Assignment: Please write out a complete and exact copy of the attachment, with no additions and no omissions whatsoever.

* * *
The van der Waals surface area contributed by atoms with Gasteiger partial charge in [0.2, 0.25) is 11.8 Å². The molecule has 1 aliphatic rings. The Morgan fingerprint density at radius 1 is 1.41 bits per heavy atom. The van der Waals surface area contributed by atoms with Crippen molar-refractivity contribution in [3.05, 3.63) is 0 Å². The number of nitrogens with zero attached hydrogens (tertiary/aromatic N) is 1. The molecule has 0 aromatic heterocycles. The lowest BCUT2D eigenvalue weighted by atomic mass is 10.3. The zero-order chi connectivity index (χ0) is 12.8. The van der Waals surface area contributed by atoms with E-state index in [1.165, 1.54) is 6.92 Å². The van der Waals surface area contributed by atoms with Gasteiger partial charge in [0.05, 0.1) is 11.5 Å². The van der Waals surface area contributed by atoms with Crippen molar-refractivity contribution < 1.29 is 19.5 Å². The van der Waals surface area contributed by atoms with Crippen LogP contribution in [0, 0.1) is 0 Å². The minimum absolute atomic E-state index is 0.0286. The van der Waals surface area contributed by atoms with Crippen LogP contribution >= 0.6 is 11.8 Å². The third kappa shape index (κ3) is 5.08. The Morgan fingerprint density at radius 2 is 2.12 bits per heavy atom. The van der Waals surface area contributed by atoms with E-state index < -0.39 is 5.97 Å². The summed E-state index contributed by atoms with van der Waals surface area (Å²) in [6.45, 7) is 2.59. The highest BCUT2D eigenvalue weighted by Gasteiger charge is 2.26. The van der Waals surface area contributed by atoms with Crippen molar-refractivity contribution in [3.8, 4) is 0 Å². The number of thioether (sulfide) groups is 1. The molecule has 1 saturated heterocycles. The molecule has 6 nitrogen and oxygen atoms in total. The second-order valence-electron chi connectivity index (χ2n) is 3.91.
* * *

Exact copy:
The van der Waals surface area contributed by atoms with Gasteiger partial charge in [0.2, 0.25) is 11.8 Å². The molecule has 1 aliphatic rings. The Morgan fingerprint density at radius 1 is 1.41 bits per heavy atom. The van der Waals surface area contributed by atoms with Crippen molar-refractivity contribution in [3.05, 3.63) is 0 Å². The number of nitrogens with zero attached hydrogens (tertiary/aromatic N) is 1. The molecule has 0 aromatic heterocycles. The lowest BCUT2D eigenvalue weighted by atomic mass is 10.3. The zero-order chi connectivity index (χ0) is 12.8. The van der Waals surface area contributed by atoms with E-state index in [1.165, 1.54) is 6.92 Å². The van der Waals surface area contributed by atoms with Gasteiger partial charge in [0.05, 0.1) is 11.5 Å². The van der Waals surface area contributed by atoms with Crippen molar-refractivity contribution < 1.29 is 19.5 Å². The van der Waals surface area contributed by atoms with Crippen LogP contribution in [0, 0.1) is 0 Å². The minimum absolute atomic E-state index is 0.0286. The van der Waals surface area contributed by atoms with Crippen LogP contribution >= 0.6 is 11.8 Å². The third kappa shape index (κ3) is 5.08. The Morgan fingerprint density at radius 2 is 2.12 bits per heavy atom. The van der Waals surface area contributed by atoms with E-state index < -0.39 is 5.97 Å². The summed E-state index contributed by atoms with van der Waals surface area (Å²) in [6.45, 7) is 2.59. The highest BCUT2D eigenvalue weighted by Gasteiger charge is 2.26. The van der Waals surface area contributed by atoms with Crippen molar-refractivity contribution in [3.8, 4) is 0 Å². The number of thioether (sulfide) groups is 1. The molecule has 1 saturated heterocycles. The molecule has 6 nitrogen and oxygen atoms in total. The second-order valence-electron chi connectivity index (χ2n) is 3.91.